Kelly’s Success Story
Pioneered by the National Autistic Society (NAS), World Autism Acceptance Week every March/early April aims to draw attention to the 700,000 people living with autism in the UK both to educate those unaware of the condition, and to help make the world friendlier to those who are affected by it.
The fundamental aim for everyone at Consensus is supporting opportunity, choice and success for individuals with learning disabilities, autism and complex needs, including the rare genetic condition Prader-Willi Syndrome (PWS) which is characterised by an insatiable appetite and cognitive, social and emotional challenges.
There couldn’t be a better example of someone who’s benefitted from new opportunities, learned to make choices, and found success in something they love to do than 28-year-old Kelly.
Kelly came to our residential service Parvale House in Kettering in 2018 with a dual diagnosis of autism and PWS. Rhiannon Price, Deputy Manager, recalls: “Kelly had been very unhappy in her previous placement. When she arrived here, she was very intense and had very repetitive behaviours as well as frequent outbursts, times when she was hurting herself or damaging property, or leaving the service and going off on her own.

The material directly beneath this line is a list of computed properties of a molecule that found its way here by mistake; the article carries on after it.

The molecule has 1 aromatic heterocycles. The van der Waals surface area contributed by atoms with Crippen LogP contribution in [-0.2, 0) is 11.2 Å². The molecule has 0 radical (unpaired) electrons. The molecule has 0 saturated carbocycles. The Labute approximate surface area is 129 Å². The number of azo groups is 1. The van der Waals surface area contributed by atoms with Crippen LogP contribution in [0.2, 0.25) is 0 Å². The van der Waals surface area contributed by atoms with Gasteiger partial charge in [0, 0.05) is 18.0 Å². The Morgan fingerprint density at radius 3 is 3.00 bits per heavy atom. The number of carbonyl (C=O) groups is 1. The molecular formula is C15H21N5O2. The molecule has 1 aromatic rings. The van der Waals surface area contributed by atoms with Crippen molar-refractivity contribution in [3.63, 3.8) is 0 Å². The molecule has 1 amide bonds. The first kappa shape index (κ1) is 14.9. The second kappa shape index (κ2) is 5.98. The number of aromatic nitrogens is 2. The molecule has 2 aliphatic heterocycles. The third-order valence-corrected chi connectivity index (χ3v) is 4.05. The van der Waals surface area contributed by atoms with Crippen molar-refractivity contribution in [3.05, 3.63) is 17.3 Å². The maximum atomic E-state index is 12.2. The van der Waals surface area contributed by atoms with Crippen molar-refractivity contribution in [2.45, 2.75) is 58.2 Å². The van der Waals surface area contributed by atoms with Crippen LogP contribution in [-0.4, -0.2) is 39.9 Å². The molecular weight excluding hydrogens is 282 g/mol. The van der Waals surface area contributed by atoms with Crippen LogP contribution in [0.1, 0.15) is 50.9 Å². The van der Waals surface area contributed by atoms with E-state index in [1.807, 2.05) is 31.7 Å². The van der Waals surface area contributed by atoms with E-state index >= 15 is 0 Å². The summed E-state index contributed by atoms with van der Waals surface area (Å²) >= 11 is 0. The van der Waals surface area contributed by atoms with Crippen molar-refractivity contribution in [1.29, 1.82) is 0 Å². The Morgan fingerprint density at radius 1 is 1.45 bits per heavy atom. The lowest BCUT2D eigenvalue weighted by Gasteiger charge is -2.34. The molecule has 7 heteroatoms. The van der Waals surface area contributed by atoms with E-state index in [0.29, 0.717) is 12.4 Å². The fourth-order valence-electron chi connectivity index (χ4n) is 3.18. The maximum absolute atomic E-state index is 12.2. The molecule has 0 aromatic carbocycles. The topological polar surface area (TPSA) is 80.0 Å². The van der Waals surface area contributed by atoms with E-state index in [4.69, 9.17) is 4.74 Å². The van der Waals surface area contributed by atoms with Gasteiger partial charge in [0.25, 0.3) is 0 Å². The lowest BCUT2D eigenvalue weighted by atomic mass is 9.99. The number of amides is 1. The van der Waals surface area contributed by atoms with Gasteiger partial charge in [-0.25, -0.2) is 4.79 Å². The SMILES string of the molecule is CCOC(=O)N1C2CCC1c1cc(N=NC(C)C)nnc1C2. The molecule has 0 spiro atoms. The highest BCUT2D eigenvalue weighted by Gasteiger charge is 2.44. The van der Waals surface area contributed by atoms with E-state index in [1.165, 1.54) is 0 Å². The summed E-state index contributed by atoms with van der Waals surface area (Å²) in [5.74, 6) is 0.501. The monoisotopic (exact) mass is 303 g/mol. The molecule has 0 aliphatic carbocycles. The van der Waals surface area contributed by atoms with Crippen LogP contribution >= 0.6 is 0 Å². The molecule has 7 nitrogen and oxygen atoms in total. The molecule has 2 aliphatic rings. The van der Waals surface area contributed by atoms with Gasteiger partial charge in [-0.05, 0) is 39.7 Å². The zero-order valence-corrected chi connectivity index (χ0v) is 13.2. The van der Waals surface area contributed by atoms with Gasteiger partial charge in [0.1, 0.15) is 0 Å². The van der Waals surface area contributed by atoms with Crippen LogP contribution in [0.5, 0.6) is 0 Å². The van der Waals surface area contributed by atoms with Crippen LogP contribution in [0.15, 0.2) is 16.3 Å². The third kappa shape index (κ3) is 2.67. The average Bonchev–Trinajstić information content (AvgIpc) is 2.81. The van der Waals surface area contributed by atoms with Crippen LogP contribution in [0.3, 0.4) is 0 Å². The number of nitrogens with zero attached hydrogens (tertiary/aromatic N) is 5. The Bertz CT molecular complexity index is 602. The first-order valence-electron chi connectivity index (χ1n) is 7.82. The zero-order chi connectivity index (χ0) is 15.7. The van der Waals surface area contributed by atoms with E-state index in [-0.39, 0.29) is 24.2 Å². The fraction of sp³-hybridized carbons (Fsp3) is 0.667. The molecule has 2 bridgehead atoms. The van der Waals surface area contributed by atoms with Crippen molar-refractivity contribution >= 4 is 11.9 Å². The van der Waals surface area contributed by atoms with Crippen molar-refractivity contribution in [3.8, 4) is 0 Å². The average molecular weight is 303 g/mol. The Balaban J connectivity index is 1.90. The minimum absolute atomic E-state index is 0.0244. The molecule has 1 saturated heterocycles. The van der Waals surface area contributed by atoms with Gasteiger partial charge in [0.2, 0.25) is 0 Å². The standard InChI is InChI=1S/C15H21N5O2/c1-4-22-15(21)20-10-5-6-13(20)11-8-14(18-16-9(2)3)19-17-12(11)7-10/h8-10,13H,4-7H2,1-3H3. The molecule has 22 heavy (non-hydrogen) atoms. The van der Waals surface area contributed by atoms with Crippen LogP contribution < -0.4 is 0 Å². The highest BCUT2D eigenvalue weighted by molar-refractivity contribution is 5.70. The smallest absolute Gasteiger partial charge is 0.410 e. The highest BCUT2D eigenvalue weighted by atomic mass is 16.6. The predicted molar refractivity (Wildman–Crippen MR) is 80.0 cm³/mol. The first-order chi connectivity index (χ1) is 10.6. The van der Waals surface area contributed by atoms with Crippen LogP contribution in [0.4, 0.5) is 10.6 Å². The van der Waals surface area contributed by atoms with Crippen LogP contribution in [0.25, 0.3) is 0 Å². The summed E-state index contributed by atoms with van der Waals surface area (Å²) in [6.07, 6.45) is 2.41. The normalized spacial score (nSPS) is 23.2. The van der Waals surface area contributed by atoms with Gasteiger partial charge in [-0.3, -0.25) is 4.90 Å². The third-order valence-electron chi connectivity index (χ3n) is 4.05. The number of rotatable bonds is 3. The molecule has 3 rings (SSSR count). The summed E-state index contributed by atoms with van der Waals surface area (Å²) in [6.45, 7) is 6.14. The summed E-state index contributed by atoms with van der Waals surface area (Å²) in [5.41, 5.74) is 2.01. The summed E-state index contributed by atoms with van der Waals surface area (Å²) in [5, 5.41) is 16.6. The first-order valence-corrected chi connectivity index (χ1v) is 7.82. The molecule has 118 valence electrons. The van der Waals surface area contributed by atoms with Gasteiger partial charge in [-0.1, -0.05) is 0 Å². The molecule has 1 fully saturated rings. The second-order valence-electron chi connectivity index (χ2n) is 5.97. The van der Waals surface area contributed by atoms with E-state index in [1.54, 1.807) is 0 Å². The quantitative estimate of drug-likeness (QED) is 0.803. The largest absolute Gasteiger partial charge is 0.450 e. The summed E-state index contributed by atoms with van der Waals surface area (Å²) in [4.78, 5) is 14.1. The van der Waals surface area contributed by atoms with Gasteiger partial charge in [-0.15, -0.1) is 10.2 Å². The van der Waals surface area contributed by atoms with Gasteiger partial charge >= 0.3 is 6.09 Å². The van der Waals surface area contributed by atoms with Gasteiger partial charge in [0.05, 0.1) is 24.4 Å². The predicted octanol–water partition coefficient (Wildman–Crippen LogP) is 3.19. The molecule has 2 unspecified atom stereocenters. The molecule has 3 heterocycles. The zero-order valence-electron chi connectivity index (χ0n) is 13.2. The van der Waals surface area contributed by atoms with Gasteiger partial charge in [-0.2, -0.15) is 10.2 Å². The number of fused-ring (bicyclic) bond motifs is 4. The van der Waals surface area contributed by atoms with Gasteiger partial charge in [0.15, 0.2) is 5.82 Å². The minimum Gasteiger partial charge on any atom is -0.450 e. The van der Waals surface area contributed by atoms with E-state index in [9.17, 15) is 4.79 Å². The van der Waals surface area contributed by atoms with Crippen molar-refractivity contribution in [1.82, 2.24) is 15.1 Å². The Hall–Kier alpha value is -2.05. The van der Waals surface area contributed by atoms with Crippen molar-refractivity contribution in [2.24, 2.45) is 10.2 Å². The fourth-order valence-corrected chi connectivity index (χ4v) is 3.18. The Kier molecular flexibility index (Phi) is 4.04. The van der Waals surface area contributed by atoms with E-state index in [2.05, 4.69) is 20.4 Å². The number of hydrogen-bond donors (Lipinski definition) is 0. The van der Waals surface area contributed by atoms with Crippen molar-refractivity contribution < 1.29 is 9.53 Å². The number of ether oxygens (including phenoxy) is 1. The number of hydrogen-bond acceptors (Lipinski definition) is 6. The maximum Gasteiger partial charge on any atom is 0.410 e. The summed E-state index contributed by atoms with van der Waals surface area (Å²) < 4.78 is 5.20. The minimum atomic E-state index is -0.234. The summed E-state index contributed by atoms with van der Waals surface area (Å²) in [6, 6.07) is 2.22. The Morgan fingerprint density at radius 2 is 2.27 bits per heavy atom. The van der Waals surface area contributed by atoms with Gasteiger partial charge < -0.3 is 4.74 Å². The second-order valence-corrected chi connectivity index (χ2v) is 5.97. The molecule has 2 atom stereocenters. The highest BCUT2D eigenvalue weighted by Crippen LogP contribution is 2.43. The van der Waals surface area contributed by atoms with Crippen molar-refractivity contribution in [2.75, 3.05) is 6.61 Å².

“I was in a right old mess,” agrees Kelly. “The support wasn’t there for me in the place I lived before because they couldn’t control me. When I came to Parvale House, it was meant to be for a short time. But I settled in, then I got a job – so now I may as well stay!”
Overcoming early challenges
Back in 2018, the staff team at Parvale House were finding Kelly’s behaviours so difficult that they involved the specialists from the Positive Behaviour Intervention Team at Consensus. Behaviour Practitioner Angela Bliss explains: “Parvale provides specialist support for adults with PWS and so the staff there were experienced in supporting them, but not in caring for someone with a dual diagnosis that included autism. First of all, my colleague Laura supported Kelly and then I became involved with helping her in 2019. We did lots of interventions and work with Kelly to understand her autism and provide her with ways to cope with it.
“These are just a few examples of the ways she has made amazing, positive progress in that time: